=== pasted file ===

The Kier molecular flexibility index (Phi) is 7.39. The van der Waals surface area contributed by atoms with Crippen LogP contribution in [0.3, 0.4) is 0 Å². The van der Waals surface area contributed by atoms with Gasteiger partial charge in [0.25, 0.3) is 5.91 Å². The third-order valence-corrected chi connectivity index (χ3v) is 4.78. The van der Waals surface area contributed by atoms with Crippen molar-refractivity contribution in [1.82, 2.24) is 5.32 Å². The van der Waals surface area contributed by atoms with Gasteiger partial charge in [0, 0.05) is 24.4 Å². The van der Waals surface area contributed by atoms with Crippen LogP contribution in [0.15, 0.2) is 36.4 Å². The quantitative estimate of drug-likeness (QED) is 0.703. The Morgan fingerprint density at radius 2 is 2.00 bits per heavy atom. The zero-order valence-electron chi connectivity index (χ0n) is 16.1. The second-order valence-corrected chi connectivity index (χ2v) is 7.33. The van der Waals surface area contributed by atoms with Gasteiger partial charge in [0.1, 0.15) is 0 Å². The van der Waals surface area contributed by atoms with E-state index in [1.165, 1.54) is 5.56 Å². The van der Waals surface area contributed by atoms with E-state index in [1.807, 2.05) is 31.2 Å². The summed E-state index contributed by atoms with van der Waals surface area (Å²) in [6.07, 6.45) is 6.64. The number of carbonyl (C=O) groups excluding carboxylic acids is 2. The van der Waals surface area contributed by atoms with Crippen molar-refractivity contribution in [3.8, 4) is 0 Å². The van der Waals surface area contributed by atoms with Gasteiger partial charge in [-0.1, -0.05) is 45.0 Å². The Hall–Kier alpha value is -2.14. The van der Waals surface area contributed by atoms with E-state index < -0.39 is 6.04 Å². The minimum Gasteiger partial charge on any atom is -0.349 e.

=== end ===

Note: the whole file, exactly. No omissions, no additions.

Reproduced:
The Kier molecular flexibility index (Phi) is 7.39. The van der Waals surface area contributed by atoms with Crippen LogP contribution in [0.3, 0.4) is 0 Å². The van der Waals surface area contributed by atoms with Gasteiger partial charge in [0.25, 0.3) is 5.91 Å². The third-order valence-corrected chi connectivity index (χ3v) is 4.78. The van der Waals surface area contributed by atoms with Crippen molar-refractivity contribution in [1.82, 2.24) is 5.32 Å². The van der Waals surface area contributed by atoms with Gasteiger partial charge in [0, 0.05) is 24.4 Å². The van der Waals surface area contributed by atoms with Crippen LogP contribution in [0.15, 0.2) is 36.4 Å². The quantitative estimate of drug-likeness (QED) is 0.703. The Morgan fingerprint density at radius 2 is 2.00 bits per heavy atom. The zero-order valence-electron chi connectivity index (χ0n) is 16.1. The second-order valence-corrected chi connectivity index (χ2v) is 7.33. The van der Waals surface area contributed by atoms with Gasteiger partial charge in [0.1, 0.15) is 0 Å². The van der Waals surface area contributed by atoms with E-state index in [1.165, 1.54) is 5.56 Å². The van der Waals surface area contributed by atoms with E-state index in [1.807, 2.05) is 31.2 Å². The summed E-state index contributed by atoms with van der Waals surface area (Å²) in [6.07, 6.45) is 6.64. The number of carbonyl (C=O) groups excluding carboxylic acids is 2. The van der Waals surface area contributed by atoms with Crippen molar-refractivity contribution in [3.8, 4) is 0 Å². The van der Waals surface area contributed by atoms with Gasteiger partial charge in [-0.1, -0.05) is 45.0 Å². The Hall–Kier alpha value is -2.14. The van der Waals surface area contributed by atoms with E-state index < -0.39 is 6.04 Å². The minimum Gasteiger partial charge on any atom is -0.349 e.